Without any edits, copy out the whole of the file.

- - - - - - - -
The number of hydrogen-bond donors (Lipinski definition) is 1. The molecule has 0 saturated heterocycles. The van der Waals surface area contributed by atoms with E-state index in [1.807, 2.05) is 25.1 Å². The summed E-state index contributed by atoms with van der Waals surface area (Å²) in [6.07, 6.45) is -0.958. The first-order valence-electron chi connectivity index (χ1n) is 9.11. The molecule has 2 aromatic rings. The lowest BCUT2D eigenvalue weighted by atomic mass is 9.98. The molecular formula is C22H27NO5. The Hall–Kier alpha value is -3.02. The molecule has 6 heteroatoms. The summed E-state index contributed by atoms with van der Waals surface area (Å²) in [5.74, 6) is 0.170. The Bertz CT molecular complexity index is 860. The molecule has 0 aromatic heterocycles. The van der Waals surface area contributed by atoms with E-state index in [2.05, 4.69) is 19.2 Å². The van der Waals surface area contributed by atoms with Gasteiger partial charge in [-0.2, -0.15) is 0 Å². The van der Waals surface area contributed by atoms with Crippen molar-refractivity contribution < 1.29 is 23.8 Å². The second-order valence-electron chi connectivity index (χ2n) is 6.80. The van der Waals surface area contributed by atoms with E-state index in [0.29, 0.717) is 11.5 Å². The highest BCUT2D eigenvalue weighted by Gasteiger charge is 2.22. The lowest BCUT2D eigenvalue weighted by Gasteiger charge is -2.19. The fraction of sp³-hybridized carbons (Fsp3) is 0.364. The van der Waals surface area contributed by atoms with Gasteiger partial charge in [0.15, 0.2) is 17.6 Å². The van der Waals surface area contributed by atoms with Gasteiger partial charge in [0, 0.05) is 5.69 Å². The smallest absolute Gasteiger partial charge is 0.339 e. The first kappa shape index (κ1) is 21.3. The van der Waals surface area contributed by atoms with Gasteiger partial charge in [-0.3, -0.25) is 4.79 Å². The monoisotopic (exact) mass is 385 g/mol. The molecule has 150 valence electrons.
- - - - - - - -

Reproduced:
The number of hydrogen-bond donors (Lipinski definition) is 1. The molecule has 0 saturated heterocycles. The van der Waals surface area contributed by atoms with E-state index in [1.807, 2.05) is 25.1 Å². The summed E-state index contributed by atoms with van der Waals surface area (Å²) in [6.07, 6.45) is -0.958. The first-order valence-electron chi connectivity index (χ1n) is 9.11. The molecule has 2 aromatic rings. The lowest BCUT2D eigenvalue weighted by atomic mass is 9.98. The molecular formula is C22H27NO5. The Hall–Kier alpha value is -3.02. The molecule has 6 heteroatoms. The summed E-state index contributed by atoms with van der Waals surface area (Å²) in [5.74, 6) is 0.170. The Bertz CT molecular complexity index is 860. The molecule has 0 aromatic heterocycles. The van der Waals surface area contributed by atoms with E-state index in [2.05, 4.69) is 19.2 Å². The van der Waals surface area contributed by atoms with Gasteiger partial charge in [-0.2, -0.15) is 0 Å². The van der Waals surface area contributed by atoms with Crippen molar-refractivity contribution < 1.29 is 23.8 Å². The second-order valence-electron chi connectivity index (χ2n) is 6.80. The van der Waals surface area contributed by atoms with E-state index in [0.29, 0.717) is 11.5 Å². The highest BCUT2D eigenvalue weighted by Gasteiger charge is 2.22. The lowest BCUT2D eigenvalue weighted by Gasteiger charge is -2.19. The fraction of sp³-hybridized carbons (Fsp3) is 0.364. The van der Waals surface area contributed by atoms with Gasteiger partial charge in [0.15, 0.2) is 17.6 Å². The van der Waals surface area contributed by atoms with Gasteiger partial charge in [0, 0.05) is 5.69 Å². The smallest absolute Gasteiger partial charge is 0.339 e. The first kappa shape index (κ1) is 21.3. The van der Waals surface area contributed by atoms with Gasteiger partial charge in [-0.3, -0.25) is 4.79 Å². The monoisotopic (exact) mass is 385 g/mol. The molecule has 150 valence electrons.